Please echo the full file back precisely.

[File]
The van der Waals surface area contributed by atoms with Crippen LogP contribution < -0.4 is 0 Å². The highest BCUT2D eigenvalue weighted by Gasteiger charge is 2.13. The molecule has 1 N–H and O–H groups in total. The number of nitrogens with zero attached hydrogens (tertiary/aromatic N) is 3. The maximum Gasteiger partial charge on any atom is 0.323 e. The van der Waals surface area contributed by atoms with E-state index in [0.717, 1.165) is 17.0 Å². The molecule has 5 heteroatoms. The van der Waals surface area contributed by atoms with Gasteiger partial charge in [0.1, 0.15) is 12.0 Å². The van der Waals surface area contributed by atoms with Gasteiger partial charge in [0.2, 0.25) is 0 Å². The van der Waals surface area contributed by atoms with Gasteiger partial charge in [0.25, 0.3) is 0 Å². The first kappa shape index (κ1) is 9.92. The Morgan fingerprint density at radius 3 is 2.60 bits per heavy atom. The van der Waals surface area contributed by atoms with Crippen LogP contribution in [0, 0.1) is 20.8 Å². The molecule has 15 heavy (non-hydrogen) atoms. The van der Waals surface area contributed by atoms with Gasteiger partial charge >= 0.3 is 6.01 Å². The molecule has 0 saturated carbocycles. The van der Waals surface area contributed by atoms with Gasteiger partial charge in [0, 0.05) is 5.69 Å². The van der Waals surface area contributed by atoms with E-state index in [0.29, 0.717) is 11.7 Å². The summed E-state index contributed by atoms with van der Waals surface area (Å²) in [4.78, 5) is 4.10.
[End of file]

The van der Waals surface area contributed by atoms with Crippen LogP contribution < -0.4 is 0 Å². The highest BCUT2D eigenvalue weighted by Gasteiger charge is 2.13. The molecule has 1 N–H and O–H groups in total. The number of nitrogens with zero attached hydrogens (tertiary/aromatic N) is 3. The maximum Gasteiger partial charge on any atom is 0.323 e. The van der Waals surface area contributed by atoms with E-state index in [0.717, 1.165) is 17.0 Å². The molecule has 5 heteroatoms. The van der Waals surface area contributed by atoms with Gasteiger partial charge in [0.1, 0.15) is 12.0 Å². The van der Waals surface area contributed by atoms with Gasteiger partial charge in [0.2, 0.25) is 0 Å². The van der Waals surface area contributed by atoms with Gasteiger partial charge in [0.25, 0.3) is 0 Å². The first kappa shape index (κ1) is 9.92. The Morgan fingerprint density at radius 3 is 2.60 bits per heavy atom. The van der Waals surface area contributed by atoms with Crippen LogP contribution in [0, 0.1) is 20.8 Å². The molecule has 15 heavy (non-hydrogen) atoms. The van der Waals surface area contributed by atoms with Gasteiger partial charge >= 0.3 is 6.01 Å². The molecule has 0 saturated carbocycles. The van der Waals surface area contributed by atoms with Gasteiger partial charge in [0, 0.05) is 5.69 Å². The van der Waals surface area contributed by atoms with E-state index in [0.29, 0.717) is 11.7 Å². The summed E-state index contributed by atoms with van der Waals surface area (Å²) in [4.78, 5) is 4.10.